We noted that the results of the girls differed from those of the boys. A strong male bias in ASD prevalence has been observed in many studies [45]. Related interpretations suggest that males with ASD are found to exhibit more externalizing behavior issues than female patients, such as aggressive behavior, hyperactivity, reduced prosocial behavior, and increased repetitive/restricted behaviors and interests [46,47]. High-functioning females with ASD tend to develop compensation strategies such as camouflage [48]. The obvious improvement of hyperactivity-impulsivity symptoms in boys with comorbid ADHD in this study reflects the gender-specific susceptibility. Osório et al [49] demonstrate female-specific profiles in sensory processing difficulties in ASD. The sensory score changes in female participants might provide a new clue, although the small sample of girls with ASD compromises the statistical power of the analyses.

A previous study has illustrated the critical importance of early detection and treatment for the prognosis of ASD [50]. However, educating children with autism in China is fraught with difficulties, including a dearth of public schools, disorganized private schools, haphazard curriculum designs, and a shortage of teachers with advanced degrees [51]. Those who teach children with ASD also face a lot of challenges [52]. Additionally, caregivers of children with ASD often experience a great deal of stress as well as heavy parenting burdens. The results of a web-based survey of parents of children with ASD indicated that the needs of Chinese families for adjuvant therapy technology are similar to those of families in other countries. However, they have a more diverse spectrum of worries about applying new therapy options such as the ability to pay, privacy breaches, and possible side effects, which lead to low awareness and poor utilization of novel digital therapies [53]. There is a need to consider the practicality of the increasing quantity and types of digital technology for ASD in order to avoid accidentally expanding the digital divide in the worldwide population with ASD [54,55]. Standard procedures should be developed to facilitate the successful maintenance of individuals with ASD. Goncalves et al [56] showed that VR based on surround-screen projection systems are low-cost devices and can be a feasible alternative to head-mounted displays. In this study, cognitive behavioral training based on VR technology is a new type of digital therapy, which is convenient and economical due to its promotion of rehabilitation in early autism. According to the World Health Organization, screen time of preschool children should be no more than 1 hour [57]. Instead of continuously staring somewhere, children were required to participate in a 20-minute VR-CBT session that involved thinking, jogging, and interacting with therapists. During the study period, none of the children reported any adverse event, including dizziness, fatigue, and nausea. Therefore, we believe this intervention can reduce the economic burden and safety concerns of families of children with ASD.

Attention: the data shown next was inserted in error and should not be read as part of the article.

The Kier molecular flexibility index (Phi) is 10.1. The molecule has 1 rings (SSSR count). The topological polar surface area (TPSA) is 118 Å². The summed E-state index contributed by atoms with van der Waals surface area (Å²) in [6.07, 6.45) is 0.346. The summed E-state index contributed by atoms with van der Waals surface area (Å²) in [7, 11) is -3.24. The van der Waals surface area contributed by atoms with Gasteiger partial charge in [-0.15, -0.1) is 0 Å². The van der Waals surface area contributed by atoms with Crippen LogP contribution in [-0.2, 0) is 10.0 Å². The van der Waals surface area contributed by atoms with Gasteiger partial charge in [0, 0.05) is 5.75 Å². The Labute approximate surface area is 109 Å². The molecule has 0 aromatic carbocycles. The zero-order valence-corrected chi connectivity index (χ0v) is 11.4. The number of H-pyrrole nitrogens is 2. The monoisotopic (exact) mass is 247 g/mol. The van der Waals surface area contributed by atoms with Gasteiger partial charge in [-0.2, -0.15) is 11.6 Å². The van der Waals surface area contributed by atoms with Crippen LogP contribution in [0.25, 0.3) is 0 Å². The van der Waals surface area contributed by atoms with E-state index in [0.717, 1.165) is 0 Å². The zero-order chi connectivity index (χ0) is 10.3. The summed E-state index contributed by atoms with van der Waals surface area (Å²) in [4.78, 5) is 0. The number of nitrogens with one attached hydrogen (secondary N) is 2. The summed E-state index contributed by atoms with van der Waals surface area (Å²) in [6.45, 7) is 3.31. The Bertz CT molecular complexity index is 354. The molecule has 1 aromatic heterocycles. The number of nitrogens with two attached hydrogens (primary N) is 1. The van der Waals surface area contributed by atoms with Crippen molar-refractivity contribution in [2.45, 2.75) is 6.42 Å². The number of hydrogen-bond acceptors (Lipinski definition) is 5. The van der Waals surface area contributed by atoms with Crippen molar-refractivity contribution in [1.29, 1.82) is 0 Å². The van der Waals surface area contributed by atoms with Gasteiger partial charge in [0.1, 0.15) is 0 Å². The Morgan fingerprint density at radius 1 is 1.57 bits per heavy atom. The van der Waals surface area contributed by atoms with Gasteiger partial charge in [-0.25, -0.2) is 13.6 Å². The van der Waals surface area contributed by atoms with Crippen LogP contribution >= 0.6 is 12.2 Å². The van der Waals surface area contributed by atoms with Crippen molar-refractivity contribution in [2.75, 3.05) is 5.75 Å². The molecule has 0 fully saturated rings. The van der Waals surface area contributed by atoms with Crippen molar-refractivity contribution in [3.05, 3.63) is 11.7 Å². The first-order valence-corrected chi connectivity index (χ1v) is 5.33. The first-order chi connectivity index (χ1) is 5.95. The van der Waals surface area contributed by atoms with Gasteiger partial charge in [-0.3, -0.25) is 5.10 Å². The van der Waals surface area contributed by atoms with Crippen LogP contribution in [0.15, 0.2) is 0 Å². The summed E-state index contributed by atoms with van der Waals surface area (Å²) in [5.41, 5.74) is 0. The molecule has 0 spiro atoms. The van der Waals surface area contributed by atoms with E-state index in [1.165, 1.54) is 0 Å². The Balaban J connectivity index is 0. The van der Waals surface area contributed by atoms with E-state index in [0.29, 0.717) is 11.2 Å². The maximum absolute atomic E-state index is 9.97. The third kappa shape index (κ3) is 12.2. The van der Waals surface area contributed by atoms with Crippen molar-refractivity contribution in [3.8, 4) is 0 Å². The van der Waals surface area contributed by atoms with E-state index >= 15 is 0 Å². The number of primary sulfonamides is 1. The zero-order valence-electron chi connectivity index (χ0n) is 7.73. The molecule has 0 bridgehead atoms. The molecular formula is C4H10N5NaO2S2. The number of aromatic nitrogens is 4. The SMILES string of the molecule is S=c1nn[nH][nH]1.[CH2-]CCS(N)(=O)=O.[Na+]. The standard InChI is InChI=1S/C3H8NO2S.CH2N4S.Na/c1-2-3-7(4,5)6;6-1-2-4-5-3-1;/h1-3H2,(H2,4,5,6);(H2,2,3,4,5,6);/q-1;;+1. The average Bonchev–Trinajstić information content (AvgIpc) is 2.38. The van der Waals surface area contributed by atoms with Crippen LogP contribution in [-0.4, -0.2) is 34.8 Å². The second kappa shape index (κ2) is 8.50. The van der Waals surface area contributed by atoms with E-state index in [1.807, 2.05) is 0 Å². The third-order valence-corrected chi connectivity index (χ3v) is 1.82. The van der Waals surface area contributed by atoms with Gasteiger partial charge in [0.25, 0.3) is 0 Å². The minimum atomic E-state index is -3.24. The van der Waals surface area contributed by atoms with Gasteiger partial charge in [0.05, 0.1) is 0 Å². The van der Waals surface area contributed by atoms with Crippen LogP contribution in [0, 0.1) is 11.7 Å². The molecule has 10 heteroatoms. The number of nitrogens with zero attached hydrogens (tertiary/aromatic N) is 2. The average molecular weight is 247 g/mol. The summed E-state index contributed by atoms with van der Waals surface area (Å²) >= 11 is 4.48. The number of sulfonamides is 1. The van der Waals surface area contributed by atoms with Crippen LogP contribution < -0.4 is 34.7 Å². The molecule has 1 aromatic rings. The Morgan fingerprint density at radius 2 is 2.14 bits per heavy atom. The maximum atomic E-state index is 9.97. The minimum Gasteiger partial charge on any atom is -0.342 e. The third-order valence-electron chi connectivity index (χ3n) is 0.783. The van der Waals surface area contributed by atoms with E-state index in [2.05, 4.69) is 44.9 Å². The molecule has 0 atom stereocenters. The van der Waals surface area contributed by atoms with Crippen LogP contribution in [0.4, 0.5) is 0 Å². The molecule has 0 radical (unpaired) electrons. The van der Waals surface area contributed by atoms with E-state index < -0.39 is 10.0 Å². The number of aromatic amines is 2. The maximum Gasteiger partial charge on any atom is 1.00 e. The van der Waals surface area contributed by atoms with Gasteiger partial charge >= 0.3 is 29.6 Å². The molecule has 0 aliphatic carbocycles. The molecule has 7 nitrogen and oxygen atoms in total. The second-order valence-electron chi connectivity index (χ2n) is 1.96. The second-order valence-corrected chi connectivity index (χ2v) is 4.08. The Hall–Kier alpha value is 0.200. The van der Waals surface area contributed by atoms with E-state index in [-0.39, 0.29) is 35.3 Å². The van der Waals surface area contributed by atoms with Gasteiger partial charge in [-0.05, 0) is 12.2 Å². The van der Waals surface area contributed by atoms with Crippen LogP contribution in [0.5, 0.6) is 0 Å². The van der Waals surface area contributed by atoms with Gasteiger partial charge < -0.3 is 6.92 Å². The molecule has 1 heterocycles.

Our study does have some limitations and unexpected findings that should be addressed in future research. First, this trial was performed in a single hospital of Shanghai, which might cause selection bias and fail to be fully representative of the general preschoolers with autism. Second, VR-CBT was based on cartoon games, intended to enhance the ability of children with ASD in order to adapt to the external environment and obey instructions. After the study, some parents and children suggested that scenes with more varieties could improve the effectiveness of the therapy. Our research team agrees with this suggestion, and the second phase of DHI will focus on everyday life skills such as dressing and washing as well as social and communication skills. What’s more, considering the compliance and cooperation of children with ASD, we mainly recruited children with IQ>70 in this study. However, nearly half of the individuals with ASD have lower IQ [58]. Therefore, a digital therapy intervention suitable for a wide range of patients with ASD is an issue worth considering in future research. We believe these factors would be examined in future larger studies by improving equipment and by further assessing the long-term impact of the intervention.